In the late 1980s, momentum increased for the building of a large, traditional style temple on a small hill adjacent to the brick building. Into the early 1990s, a series of fundraising activities were held, including a drive for devotees to ‘purchase’ a brick that would be used in the temple’s foundation (donation $150.00 per brick). Work was started for construction of the temple in the mid 1990s. It involved elaborate ritual preparation of the land on the building site, because in the traditional ideology a Hindu temple is not constructed on top of the earth but instead rises up organically out of the earth. Many specialists were brought over from India for the correct performance of these rituals. When the basic structure was completed, and the enormous stone images of the gods had been brought over from India and installed, the Temple held a Mahakumbhabhishekam ceremony to inaugurate the opening of the temple for formal worship. This festival was celebrated on June 12-14, 1998, with several thousand devotees in attendance. Work continues on the ornamentation of the temple so that it will look just like the traditional stone temples in south India, including features such as: a golden tower above the main sanctum, a huge tower decorated with images above the main entrance to the temple, decorative niches (in this case surrounding windows) and pillars.

Inside the temple (photographs are not allowed), there is the main shrine with a twelve-foot high image of Venkateswara, surrounded by smaller shrines to other popular deities (e.g. Shiva, Durga, Krishna, Rama). As the worshipers walk around the temple, pausing before and then circumambulating these shrines to pay their respects to the deities, the effect is one of pilgrimage.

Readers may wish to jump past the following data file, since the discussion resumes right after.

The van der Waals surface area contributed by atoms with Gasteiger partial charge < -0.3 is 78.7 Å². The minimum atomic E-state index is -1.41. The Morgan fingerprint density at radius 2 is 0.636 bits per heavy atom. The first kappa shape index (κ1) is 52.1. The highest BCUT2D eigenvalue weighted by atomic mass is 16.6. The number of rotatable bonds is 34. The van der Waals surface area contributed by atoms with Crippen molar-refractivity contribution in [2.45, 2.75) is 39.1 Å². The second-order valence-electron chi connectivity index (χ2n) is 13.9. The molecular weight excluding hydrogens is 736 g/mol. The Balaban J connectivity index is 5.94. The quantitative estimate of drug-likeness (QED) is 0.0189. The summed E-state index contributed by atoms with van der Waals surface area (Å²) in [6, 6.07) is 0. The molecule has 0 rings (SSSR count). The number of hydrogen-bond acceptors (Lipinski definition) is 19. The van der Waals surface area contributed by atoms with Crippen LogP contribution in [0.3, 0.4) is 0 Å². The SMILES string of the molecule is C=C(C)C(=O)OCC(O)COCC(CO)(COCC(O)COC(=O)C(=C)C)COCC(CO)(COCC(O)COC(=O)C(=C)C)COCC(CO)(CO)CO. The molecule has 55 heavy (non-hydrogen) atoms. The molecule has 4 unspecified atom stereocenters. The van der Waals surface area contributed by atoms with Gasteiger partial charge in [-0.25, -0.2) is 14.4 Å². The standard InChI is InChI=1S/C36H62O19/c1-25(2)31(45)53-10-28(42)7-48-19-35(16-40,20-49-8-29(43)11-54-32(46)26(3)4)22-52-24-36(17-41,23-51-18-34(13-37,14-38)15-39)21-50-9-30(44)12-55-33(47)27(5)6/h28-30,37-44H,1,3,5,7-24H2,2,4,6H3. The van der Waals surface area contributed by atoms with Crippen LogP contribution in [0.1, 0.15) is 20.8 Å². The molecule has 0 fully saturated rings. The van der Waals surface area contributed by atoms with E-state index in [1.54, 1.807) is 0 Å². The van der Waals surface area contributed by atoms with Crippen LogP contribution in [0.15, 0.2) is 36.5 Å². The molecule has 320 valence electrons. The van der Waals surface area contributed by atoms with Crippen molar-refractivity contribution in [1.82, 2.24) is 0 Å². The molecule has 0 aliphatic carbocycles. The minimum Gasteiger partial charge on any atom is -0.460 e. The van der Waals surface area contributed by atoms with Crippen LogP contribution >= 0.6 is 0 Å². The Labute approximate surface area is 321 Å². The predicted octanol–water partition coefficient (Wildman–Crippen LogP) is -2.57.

New Hindu temples continue to be established in suburban New Jersey as well. An example is the Durga Mandir at 4240 Route 27, South Brunswick, New Jersey.

This temple celebrates the Goddess, who is portrayed in classical mythology as a supreme being and dispeller of ignorance. It is less common to dedicate an independent temple to the Goddess, but it is a traditional mode within Hindu worship. Worshipers gather at the Durga Mandir on Sunday afternoons for devotional activities, including a puja performed by devotees to a painting of the Goddess, the recitation of a scriptural text (e.g. the Ramayana) by a small group of the worshipers on behalf of the group, and the singing of devotional songs (bhajans) by the entire group. Recently, this emerging community in service to the Goddess, which claims 1,200 members, has expanded its activities beyond its weekly gathering to the study of texts in a variety of formats, including a week-long session with an orator (Acharya Akhil Ji on the Shrimad Bhagwat Katha), and a monthly Bhagavad Gita study group.